President Joe Biden told reporters Thursday that he would not sign the bipartisan infrastructure agreement if Congress did not agree to another measure: a budget resolution that Democrats call "human infrastructure" they want to push through reconciliation to bypass the Senate. disabled.
Biden told reporters at the White House that he would not sign the bipartisan deal if it was the “only one” that seeks his desk.
“I’m not just signing the bipartisan bill and forgetting about the rest that I proposed,” he later said, adding that the Democrat-pushed package that seeks to expand the nation’s social safety net is “equally important” to the bipartisan bill that deals with physical, more traditional infrastructure needs.
Speaker Nancy Pelosi said at a news conference on Capitol Hill early Thursday that she would not hold a vote on the bipartisan infrastructure bill "until the Senate passes the bipartisan bill and reconciliation bill."
Biden agreed with fellow Democrats, telling reporters Thursday: "I will work closely with President Pelosi and Leader Schumer to make sure that they move through the legislative process quickly and in tandem. Let me emphasize that: and in tandem.”
The bipartisan infrastructure deal Biden announced earlier today is expected to cost $973 billion over five years, $579 billion of which is new spending. The total cost would increase to $1.2 trillion if projected over eight years. The new spending will go towards building roads, bridges, and highways, as well as electricity, broadband, public transport, and water infrastructure, among other initiatives.
“I’m getting to work with Congress right away on the other half of my economic agenda as well—the American Family Plan—to finish the job on childcare, education, the caring economy, clean energy tax cuts—clean energy, and tax cuts for American families, and much more,” Biden told reporters, referring to the second measure he wants to be passed.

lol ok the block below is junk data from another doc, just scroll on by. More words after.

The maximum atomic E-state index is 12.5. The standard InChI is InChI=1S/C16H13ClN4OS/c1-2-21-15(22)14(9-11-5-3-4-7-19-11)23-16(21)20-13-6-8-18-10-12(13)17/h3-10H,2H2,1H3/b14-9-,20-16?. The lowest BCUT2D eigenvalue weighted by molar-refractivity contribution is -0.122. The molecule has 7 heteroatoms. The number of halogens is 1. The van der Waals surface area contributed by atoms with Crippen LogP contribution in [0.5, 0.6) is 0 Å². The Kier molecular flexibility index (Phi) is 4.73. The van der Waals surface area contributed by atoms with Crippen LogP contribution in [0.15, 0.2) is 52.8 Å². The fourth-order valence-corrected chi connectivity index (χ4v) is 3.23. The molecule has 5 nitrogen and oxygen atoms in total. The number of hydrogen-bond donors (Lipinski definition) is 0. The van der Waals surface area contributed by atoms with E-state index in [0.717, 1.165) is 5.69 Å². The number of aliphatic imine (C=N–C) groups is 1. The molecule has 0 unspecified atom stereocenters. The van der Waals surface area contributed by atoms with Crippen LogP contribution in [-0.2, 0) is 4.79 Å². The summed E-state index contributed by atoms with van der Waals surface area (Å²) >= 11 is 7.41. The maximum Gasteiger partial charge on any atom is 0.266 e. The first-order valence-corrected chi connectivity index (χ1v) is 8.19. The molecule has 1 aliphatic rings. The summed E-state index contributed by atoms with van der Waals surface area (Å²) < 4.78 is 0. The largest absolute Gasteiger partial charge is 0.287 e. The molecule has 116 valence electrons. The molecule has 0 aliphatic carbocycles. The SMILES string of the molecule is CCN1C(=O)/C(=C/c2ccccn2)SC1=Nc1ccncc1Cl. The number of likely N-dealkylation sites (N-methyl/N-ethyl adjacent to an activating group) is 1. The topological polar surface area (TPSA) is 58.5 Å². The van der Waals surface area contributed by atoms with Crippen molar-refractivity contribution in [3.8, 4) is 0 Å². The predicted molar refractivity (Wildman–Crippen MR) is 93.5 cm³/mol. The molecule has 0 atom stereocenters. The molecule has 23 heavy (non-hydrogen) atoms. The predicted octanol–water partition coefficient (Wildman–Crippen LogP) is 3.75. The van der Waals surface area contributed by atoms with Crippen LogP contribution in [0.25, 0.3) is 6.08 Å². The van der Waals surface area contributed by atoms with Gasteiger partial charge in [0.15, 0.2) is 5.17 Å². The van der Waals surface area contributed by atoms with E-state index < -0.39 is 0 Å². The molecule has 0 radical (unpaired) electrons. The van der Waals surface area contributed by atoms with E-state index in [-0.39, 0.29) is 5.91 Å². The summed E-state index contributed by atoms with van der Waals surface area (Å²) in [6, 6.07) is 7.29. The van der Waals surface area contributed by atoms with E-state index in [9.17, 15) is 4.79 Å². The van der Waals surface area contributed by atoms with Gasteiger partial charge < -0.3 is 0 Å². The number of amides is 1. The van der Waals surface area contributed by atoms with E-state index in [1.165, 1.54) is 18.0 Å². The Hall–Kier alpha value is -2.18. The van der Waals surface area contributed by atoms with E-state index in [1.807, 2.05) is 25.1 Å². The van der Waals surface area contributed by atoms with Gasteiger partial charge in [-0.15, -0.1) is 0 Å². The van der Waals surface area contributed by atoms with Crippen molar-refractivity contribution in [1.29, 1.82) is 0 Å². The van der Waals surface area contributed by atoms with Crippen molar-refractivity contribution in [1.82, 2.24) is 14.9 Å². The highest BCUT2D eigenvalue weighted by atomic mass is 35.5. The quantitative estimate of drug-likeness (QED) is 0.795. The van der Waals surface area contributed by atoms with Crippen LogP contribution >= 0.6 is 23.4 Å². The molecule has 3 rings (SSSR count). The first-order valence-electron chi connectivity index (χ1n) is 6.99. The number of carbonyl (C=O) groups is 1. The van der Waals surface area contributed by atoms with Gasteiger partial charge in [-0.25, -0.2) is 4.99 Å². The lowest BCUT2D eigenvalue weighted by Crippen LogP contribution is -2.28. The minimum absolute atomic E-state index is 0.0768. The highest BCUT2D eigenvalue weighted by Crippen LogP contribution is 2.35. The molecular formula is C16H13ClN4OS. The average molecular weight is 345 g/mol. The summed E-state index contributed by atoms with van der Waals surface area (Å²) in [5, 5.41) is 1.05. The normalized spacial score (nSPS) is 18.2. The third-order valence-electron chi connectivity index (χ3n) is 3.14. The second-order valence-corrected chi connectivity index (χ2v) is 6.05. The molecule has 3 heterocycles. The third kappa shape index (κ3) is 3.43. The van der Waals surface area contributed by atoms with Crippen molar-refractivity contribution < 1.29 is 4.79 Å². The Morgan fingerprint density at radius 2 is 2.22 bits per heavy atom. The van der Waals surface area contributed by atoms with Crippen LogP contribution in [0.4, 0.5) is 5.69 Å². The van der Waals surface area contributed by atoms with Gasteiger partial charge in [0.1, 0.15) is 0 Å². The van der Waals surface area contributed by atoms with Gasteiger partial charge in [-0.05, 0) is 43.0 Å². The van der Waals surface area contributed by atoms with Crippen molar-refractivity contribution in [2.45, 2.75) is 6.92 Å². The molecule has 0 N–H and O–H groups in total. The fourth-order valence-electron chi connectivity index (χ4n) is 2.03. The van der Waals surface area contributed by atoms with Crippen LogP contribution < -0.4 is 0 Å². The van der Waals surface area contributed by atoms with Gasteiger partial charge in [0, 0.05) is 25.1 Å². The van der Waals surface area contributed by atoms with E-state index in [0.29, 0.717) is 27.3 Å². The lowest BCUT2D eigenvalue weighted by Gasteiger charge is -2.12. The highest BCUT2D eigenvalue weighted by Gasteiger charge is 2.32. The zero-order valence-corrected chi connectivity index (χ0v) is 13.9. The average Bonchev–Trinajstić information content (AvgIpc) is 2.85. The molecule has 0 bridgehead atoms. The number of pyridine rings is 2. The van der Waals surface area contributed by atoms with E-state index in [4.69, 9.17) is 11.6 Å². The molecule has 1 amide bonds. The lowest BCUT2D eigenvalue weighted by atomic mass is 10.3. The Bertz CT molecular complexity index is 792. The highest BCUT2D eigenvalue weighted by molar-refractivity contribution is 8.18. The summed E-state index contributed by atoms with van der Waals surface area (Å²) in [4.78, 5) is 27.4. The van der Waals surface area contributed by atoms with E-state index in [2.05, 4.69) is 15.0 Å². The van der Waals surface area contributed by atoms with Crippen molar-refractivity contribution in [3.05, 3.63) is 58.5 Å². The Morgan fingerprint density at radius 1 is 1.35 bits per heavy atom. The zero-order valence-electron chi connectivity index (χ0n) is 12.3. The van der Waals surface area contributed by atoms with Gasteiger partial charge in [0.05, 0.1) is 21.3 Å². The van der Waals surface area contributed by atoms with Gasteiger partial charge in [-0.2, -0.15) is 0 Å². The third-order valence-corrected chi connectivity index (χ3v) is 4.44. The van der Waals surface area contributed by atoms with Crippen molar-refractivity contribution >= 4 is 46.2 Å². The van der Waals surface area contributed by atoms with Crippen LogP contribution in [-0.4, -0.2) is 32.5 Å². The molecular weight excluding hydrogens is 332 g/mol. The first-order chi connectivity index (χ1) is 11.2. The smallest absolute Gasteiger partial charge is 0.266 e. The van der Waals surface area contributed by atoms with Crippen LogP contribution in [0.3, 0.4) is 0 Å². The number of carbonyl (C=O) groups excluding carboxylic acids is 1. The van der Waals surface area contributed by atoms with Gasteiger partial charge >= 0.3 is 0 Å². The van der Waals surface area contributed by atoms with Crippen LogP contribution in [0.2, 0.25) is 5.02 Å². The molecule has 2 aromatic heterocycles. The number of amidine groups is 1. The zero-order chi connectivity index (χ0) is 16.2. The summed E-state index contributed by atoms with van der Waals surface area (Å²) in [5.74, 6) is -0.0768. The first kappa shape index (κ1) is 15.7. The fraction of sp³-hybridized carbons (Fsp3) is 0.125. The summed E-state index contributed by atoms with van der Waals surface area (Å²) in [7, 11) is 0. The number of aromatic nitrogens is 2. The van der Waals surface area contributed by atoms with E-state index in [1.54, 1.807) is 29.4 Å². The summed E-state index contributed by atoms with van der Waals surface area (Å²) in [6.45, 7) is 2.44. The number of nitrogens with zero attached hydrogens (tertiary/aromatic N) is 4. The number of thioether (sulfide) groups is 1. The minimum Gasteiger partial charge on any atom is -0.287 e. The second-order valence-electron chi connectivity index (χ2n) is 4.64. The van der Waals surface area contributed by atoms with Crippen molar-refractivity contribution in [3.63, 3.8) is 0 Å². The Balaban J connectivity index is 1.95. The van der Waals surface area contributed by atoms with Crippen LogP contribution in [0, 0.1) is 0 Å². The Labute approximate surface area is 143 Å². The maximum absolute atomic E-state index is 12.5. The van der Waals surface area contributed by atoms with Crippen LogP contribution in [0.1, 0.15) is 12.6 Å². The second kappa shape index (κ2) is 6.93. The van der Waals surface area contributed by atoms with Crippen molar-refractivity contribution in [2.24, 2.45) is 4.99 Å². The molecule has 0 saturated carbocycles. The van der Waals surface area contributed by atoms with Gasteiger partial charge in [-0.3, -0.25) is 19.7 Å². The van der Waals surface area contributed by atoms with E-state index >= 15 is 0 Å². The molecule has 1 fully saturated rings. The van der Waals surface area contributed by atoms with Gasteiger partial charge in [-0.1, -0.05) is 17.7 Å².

Democrats want this measure to pass through a Senate process called reconciliation, which only requires a simple majority to pass. Otherwise, Democrats will have to persuade 10 Republicans to support the bill to meet the 60 votes needed to end the disruption. Schumer launched the reconciliation process on June 16.
Senate Minority Leader Mitch McConnell (R-Kentucky) criticized Biden's recent comments. Less than two hours after publicly praising our colleagues and agreeing to a bipartisan agreement, the president took the extraordinary step of threatening to veto it. "Your head is almost spinning," he said in the Senate.
Senator Lindsey Graham said on Twitter: “If reports are accurate that President Biden is refusing to sign a bipartisan deal unless reconciliation is also passed, that would be the ultimate deal-breaker for me.”
25 June 2021